House Majority Leader Releases Schedule for Floor Vote on FY25 Spending Bill for THUD – Take Action!

U.S. House of Representatives Majority Leader Steve Scalise (R-LA) released the anticipated schedule for the House to finish its work on all 12 fiscal year (FY) 2025 spending bills, with a floor vote on the Transportation, Housing, and Urban Development (THUD) bill scheduled for the week of July 29. While the House’s Committee on Appropriations has yet to release its proposed bills, the committee recently approved along a party-line vote top-line spending allocations that would slash funding for THUD programs by 10% in the coming fiscal year (see Memo, 5/28).

If met, the ambitious timeline would ensure that the House finishes work on its FY25 appropriations bills before Congress breaks for August recess. However, the dynamic on Capitol Hill has changed little since Congress completed its work on FY24 spending bills in March, six months past the deadline of October 1, 2023. House Republicans have only a four-seat majority, leaving little room for disagreements if they aim to pass bills without Democratic support.

Moderate House Republicans are pressuring leadership to forgo adding contentious amendments – known as “policy riders” – to the spending bills this year. Last year, in exchange for their votes on FY24 spending proposals, far-right members of the House Freedom Caucus demanded the addition of extreme, controversial policy riders to the bills, forcing their colleagues to vote on potentially unpopular amendments, dividing the caucus, and stymying the FY24 process.

House appropriators are working now on drafting FY25 spending proposals. Appropriations Chair Tom Cole (R-OK) has stated his committee will be writing its FY25 domestic spending bills at levels significantly below what was provided in the final FY24 appropriations package, omitting a “side deal” negotiated last year that allowed for spending above the caps imposed by the “Fiscal Responsibility Act of 2023.” Overall, the funding levels approved by House appropriators would decrease domestic spending by 6% and provide a 1% increase to defense spending.

Funding for HUD’s affordable housing and homelessness programs must increase every year to maintain the number of people and communities served. Reductions to programs like Housing Choice Vouchers, Project-Based Rental Assistance, and Homelessness Assistance Grants also result in cuts to assistance to people who rely on these programs to keep a roof over their head, putting them at risk of housing insecurity, eviction, and, in the worst cases, homelessness.

Take Action: Tell Congress to Provide Significant Funding Increases for HUD in FY25

Your advocacy makes a difference! It is thanks to the hard work of advocates that in FY24 – at a time when programs faced cuts of up to 25% – HUD received increased funding in the final spending bill.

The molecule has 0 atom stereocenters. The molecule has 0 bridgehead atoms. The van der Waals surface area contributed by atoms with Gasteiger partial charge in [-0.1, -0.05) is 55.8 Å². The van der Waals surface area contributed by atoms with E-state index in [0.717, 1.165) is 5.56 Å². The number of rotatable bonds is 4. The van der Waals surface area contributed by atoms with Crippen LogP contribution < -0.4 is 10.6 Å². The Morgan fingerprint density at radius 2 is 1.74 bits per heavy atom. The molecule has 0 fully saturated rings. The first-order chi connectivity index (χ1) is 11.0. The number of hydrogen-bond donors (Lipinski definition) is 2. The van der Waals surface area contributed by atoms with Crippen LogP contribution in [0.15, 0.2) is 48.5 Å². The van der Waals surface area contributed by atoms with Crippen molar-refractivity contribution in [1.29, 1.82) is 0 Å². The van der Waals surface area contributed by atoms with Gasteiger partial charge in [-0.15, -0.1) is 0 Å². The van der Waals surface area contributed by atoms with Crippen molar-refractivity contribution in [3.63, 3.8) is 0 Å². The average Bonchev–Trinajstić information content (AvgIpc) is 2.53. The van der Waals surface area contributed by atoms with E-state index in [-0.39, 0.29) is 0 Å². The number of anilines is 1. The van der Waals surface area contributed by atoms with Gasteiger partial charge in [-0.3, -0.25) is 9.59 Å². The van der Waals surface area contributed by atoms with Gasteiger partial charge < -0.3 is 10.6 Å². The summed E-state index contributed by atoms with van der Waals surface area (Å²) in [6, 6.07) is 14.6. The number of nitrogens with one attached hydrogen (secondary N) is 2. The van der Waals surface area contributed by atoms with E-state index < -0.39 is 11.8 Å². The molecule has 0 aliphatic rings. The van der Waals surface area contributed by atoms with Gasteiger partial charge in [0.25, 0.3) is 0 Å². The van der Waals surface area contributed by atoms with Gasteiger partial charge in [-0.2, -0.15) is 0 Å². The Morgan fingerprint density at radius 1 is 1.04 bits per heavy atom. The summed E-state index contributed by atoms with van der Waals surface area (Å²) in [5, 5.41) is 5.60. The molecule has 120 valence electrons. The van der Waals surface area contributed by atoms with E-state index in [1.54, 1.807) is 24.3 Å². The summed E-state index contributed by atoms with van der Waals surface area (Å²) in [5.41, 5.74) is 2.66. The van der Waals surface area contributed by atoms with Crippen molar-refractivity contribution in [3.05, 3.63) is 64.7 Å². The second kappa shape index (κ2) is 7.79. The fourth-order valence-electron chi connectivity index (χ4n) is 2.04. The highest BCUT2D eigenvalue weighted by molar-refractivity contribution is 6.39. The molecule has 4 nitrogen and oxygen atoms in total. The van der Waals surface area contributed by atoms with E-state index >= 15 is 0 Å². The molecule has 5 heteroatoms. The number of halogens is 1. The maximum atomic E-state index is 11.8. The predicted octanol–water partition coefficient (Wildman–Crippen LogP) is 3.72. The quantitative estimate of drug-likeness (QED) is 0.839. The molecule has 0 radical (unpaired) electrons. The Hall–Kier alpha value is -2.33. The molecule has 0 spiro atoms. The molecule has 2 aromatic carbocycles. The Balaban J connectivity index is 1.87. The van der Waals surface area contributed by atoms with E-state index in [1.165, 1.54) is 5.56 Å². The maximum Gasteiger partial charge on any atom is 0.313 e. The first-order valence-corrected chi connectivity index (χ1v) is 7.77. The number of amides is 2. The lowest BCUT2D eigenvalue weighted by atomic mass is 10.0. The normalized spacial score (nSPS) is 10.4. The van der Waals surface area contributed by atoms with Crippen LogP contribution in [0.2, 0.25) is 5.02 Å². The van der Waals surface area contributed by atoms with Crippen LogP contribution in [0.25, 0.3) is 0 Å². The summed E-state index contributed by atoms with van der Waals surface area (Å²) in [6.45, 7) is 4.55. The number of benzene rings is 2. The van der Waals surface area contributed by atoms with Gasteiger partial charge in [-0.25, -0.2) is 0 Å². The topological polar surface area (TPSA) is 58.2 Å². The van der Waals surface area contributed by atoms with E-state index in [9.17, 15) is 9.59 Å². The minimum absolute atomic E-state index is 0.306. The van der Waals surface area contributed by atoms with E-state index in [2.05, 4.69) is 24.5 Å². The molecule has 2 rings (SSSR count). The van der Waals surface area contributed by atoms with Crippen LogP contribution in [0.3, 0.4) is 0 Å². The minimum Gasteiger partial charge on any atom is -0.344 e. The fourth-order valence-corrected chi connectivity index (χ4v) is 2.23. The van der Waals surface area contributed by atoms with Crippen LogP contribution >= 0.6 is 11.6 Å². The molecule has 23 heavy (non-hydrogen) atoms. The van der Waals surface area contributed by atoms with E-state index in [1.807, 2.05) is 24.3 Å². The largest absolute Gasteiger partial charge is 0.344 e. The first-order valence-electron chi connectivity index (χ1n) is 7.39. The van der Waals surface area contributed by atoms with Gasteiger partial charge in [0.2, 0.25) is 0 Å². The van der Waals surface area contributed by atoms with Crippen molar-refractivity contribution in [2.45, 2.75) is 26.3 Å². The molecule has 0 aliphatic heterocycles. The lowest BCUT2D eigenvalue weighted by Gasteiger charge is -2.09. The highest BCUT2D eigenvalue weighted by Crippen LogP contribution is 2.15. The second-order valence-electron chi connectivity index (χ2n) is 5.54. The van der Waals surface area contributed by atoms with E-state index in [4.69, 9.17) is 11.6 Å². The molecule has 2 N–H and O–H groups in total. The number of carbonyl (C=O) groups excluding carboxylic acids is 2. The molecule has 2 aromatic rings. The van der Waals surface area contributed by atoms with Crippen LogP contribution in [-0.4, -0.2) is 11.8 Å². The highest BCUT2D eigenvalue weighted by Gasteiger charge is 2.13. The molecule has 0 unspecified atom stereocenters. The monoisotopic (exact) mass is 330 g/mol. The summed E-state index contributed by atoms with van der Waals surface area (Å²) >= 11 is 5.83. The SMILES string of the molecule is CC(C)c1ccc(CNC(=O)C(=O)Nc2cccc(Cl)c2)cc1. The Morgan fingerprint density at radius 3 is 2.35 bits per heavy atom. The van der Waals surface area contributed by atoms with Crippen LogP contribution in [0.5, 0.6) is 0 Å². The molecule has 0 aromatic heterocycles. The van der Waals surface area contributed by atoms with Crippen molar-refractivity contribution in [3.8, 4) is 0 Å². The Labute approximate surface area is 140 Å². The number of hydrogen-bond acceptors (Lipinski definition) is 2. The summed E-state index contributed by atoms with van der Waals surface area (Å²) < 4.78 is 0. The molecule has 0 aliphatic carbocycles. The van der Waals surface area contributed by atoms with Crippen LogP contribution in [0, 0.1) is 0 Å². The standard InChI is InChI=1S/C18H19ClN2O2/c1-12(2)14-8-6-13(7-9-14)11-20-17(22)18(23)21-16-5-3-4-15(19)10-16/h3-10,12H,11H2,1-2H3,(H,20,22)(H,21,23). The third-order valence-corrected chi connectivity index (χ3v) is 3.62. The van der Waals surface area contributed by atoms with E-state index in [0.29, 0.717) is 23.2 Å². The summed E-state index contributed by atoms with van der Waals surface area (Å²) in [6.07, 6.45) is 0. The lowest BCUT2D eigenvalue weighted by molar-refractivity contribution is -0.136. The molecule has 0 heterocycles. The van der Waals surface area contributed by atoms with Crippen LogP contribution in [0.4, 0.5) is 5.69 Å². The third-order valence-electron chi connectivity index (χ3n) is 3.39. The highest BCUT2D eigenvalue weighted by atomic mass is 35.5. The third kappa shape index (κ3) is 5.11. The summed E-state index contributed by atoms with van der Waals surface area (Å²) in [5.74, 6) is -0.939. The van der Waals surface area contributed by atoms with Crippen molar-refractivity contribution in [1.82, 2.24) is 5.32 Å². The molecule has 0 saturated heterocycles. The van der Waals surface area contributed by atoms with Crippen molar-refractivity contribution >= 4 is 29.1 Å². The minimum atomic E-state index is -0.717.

Congress needs to keep hearing from you about the importance of affordable housing and homelessness programs! NLIHC is calling on Congress to provide the highest possible funding for HUD’s affordable housing and homelessness programs in FY25, including significant funding for NLIHC’s top priorities:

  • Full funding to renew all existing contracts for the Housing Choice Voucher (HCV) program and expand assistance to 20,000 more households.
  • $6.2 billion for public housing operations and $5.2 billion for public housing capital needs.
  • $4.7 billion for HUD’s Homeless Assistance Grants (HAG) program.
  • $100 million for the Eviction Prevention Grant Program.
  • At least $1.3 billion for Tribal housing programs, plus $150 million for competitive funds targeted to tribes with the greatest needs.

Advocates can continue to engage their members of Congress by:

  • Emailing or calling members’ offices to tell them about the importance of affordable housing, homelessness, and community development resources to you, your family, your community, or your work. You can use NLIHC’s Take Action page to look up your member offices or call/send an email directly!
  • Using social media to amplify messages about the country’s affordable housing and homelessness crisis and the continued need for long-term solutions.
  • Sharing stories of those directly impacted by homelessness and housing instability. Storytelling adds emotional weight to your message and can help lawmakers see how their policy decisions impact actual people. Learn about how to tell compelling stories with this resource.

National, state, local, tribal, and territorial organizations can also join over 2,300 organizations on CHCDF’s national letter calling on Congress to support the highest level of funding possible for affordable housing, homelessness, and community development resources in FY25.